Wednesday, March 22, 2006

Who Will Explain The Bubble To Your Editor?

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Al Tompkins is a guy that newspaper editors from coast to coast listen to each morning before they head into their budget meetings (which is when a bunch of editors sit around and joke about the news for 20 minutes and then spend 5 minutes deciding what stories should go where in the next day's paper). My editors worship the man's daily blog of hot news stories and trends because it means they don't have to think for themselves. Al tells them what he thinks is important, and thank God, he's often right.

So, it's worth pointing out to all who question the intelligence of the mainstream media that there are some wise people out there who try to keep the average editor informed. While Tomkins is hardly banging a drum to warn people of the housing bubble, he's at least doing what any good journalist should do — looking at the facts and explaining what they mean.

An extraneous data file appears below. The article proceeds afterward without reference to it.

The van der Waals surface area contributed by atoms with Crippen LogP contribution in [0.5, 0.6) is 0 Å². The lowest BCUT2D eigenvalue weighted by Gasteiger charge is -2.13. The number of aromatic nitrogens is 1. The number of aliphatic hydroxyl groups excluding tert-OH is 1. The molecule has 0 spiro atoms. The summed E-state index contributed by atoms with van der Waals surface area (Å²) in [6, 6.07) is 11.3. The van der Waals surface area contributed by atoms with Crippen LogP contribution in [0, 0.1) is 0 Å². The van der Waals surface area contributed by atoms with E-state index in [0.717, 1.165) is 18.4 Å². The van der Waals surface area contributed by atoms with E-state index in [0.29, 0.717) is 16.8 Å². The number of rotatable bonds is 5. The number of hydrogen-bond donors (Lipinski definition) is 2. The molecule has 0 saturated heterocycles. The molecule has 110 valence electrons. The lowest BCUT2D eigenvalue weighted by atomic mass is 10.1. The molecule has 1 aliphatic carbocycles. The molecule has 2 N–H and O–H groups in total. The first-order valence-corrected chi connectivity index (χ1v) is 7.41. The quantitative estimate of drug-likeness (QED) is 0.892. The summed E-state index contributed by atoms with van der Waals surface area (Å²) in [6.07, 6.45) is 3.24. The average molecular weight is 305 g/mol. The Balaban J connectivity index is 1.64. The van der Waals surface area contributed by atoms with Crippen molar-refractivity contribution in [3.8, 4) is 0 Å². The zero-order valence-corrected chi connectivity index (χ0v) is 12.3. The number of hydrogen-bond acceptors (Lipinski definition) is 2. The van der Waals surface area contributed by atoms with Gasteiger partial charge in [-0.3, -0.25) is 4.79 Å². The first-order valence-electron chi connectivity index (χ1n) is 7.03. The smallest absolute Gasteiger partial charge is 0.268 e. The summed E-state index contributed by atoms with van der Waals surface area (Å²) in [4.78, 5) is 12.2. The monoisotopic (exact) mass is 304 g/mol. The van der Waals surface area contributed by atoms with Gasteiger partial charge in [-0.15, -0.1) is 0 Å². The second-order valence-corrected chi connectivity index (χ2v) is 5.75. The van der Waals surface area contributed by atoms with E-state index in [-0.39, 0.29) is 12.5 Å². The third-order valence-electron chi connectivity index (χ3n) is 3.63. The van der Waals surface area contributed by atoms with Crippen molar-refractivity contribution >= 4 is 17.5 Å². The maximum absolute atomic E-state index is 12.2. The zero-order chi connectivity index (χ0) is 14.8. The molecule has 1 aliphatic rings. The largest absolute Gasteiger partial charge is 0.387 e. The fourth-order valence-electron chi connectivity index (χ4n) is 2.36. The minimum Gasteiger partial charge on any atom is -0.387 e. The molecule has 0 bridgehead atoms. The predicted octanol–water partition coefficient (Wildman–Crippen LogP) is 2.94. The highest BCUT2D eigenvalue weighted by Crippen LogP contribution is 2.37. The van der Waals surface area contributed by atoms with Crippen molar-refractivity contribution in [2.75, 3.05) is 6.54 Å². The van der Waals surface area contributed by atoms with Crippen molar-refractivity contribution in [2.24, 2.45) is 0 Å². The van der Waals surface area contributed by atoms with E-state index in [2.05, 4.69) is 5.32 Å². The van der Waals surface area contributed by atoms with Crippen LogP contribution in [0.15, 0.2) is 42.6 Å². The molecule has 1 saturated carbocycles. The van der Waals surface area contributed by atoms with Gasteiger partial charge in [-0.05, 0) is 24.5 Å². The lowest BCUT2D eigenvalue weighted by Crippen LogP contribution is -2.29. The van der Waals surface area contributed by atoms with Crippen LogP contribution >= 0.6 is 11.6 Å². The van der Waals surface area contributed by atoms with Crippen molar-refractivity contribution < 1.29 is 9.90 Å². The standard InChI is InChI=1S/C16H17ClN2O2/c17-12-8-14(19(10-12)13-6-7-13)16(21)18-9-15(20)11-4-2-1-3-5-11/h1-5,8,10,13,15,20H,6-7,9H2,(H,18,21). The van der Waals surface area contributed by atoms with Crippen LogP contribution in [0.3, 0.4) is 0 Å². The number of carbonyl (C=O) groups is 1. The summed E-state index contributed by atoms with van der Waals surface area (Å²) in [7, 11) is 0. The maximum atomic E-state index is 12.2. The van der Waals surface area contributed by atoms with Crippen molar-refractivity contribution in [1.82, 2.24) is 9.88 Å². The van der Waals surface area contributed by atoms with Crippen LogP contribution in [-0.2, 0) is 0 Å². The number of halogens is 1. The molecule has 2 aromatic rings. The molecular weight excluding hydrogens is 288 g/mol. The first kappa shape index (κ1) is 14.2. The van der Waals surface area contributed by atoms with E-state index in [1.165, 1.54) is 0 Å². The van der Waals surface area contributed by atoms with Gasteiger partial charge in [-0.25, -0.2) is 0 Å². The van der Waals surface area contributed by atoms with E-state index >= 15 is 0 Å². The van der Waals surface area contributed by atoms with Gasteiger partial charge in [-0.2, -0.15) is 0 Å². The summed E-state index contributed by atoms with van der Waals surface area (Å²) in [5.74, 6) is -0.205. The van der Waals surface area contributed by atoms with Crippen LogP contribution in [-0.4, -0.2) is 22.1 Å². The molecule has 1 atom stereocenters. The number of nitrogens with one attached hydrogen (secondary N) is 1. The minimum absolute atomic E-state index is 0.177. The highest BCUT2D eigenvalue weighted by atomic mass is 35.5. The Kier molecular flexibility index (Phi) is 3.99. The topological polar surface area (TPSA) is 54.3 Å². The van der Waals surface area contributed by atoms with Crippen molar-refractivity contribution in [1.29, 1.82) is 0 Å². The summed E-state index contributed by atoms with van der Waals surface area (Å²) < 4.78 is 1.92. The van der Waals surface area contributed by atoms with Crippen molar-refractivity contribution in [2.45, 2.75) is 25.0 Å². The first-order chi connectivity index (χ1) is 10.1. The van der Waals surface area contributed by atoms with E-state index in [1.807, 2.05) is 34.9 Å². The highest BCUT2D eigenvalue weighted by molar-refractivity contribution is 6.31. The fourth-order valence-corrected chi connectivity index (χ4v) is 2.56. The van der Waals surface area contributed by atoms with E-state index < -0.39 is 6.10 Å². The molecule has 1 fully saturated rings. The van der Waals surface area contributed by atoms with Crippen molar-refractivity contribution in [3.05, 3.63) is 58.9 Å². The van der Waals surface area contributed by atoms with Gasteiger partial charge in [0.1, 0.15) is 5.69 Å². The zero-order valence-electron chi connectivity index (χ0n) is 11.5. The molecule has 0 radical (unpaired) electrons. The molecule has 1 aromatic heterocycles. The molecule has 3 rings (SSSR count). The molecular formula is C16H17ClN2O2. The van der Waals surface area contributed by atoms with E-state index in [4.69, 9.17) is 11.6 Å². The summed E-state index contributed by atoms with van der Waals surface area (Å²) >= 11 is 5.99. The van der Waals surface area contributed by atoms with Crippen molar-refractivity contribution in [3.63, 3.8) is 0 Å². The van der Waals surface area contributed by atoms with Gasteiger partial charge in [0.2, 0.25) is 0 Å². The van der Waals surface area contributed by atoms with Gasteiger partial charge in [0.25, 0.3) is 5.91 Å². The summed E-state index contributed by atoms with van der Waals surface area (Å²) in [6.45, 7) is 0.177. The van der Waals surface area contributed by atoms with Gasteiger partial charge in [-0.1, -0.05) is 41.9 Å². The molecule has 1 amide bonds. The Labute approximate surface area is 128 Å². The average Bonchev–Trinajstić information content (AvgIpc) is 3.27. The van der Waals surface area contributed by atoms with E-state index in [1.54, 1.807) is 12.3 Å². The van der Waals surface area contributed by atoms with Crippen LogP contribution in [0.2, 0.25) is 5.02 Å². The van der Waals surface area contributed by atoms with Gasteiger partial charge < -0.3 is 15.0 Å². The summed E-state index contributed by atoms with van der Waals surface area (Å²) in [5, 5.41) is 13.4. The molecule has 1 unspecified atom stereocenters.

Tompkins did a bubble entry on his blog a year ago, hooking America's editors up with a solid primer on the subject, and pointed out in a year-end roundup of the biggest stories of 2005 that housing was a giant story. Unfortunately, there was so much bad news to report in 2005 — from Iraq to the Tsunami to Katrina — that not too many year-end, top-10 lists included the housing issue.

I suspect, as the stats continue to fly across Tomkins desk throughout 2005 he'll start to see that the so-called "water" thrown on the housing bubble theory was just the real estate industry's attempt to wash away the stain of reality.
The price of housing was a giant story in 2005 that will have implications for years to come. It is still uncertain if we are in the midst of a housing bubble. The cost of housing resulted in speculation that encouraged land development, condo construction and investments that were unimaginable in previous years.

— The Boy in the Big Housing Bubble